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  19. My kitchen layout is almost identical to yours,and I'm looking to replace our countertops as well. I can't find where you cited a final price for the granite including the install.

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  20. Hi Sarah, your kitchen is so beautiful!! The light you get from that window seat and and door is so pretty! My kitchen cabinets are similar to yours in color and I have the shelves with the same brackets! Before we get to the shelves though, I was wondering why you did not install a tile backsplash. Did you do something to the paint behind the stove and sink? I worry about that and was planning on subway tile. However, our kitchen is pretty small and I worry about too many different wall things going on for "too busy" of a look. I do want some white planking on one wall and was going to put subway on the other two walls, as I said, and then paint the last wall. Can you give me your thoughts on backsplash vs just paint? Thanks.

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  21. wow great tips and tricks- the kitchen looks amazing!
    Jabeen x
    http://www.spilling-the-beans.co.uk/

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  22. I always have such a difficult time making decisions like you are doing. I look forward to seeing how it all comes together with the final decisions.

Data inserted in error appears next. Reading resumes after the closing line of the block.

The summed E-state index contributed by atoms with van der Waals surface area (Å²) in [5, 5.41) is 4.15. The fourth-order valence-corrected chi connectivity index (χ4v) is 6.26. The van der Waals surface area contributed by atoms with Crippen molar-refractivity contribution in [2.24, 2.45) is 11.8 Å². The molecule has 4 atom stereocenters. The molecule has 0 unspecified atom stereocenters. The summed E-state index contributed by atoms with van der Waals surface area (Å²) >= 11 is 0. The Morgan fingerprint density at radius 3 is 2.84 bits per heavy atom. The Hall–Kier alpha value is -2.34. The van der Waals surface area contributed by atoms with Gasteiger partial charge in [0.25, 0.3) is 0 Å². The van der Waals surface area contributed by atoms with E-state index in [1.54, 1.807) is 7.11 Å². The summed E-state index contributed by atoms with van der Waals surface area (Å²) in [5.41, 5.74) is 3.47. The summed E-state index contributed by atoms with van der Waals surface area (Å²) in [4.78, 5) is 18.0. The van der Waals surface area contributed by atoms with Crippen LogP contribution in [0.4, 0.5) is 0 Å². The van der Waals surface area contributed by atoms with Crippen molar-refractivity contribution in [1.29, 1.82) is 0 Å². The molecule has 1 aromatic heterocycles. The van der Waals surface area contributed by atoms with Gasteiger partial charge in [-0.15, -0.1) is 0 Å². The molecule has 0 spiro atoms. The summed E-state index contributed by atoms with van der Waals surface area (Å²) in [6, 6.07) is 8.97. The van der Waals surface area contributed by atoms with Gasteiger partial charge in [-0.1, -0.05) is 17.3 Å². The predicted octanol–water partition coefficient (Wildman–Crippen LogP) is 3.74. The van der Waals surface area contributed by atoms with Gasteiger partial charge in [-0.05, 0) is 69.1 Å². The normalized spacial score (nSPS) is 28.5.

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  23. We love what you did in the kitchen - the classic tones, the style and of course great space planning. When it comes to selling your home - it kitchen is a hot spot. http://kikiinteriors.blogspot.ca/2015/05/home-staging-tips-for-kitchen.html

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  24. drywall is a mother lol...hahhaa you did a beautiful job and congrats on doing most of the work yourself.

    http://k-g.us/

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  25. Love your kitchen! I'm planning on granite countertops. I live in the Indy area, and wondered if you would share where you got the great price on your granite. Thanks! Always look forward to your posts!

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  26. I Love your Kitchen and accidentally came across your BlogSpot (Thank God) I'm in the process of painting my entire home and looking at most of your projects have helped me with some Ideas, I wanted to ask you~ What colors did you use on your cabinets and walls in your kitchen? I love the Farm Style look but I also like the Traditional so I want to be able to complement both styles in my home any advice will be appreciated it.

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  27. Hi Sarah. I'm curious about your sink. It looks like it was originally a top-mounted sink, but after the reno it's now an under-mounted one. How did you manage to achieve that, particularly as you replaced the countertop with much weightier granite? I have always thought that an under-mount sink has to carry the weight, so an above-mount sink cannot be used in a refit. Looks like I got that wrong! ;-) Can you also please tell me what material your sink is made from - stainless steel, etc? Many thanks, and congrats with an amazing achievement! Hx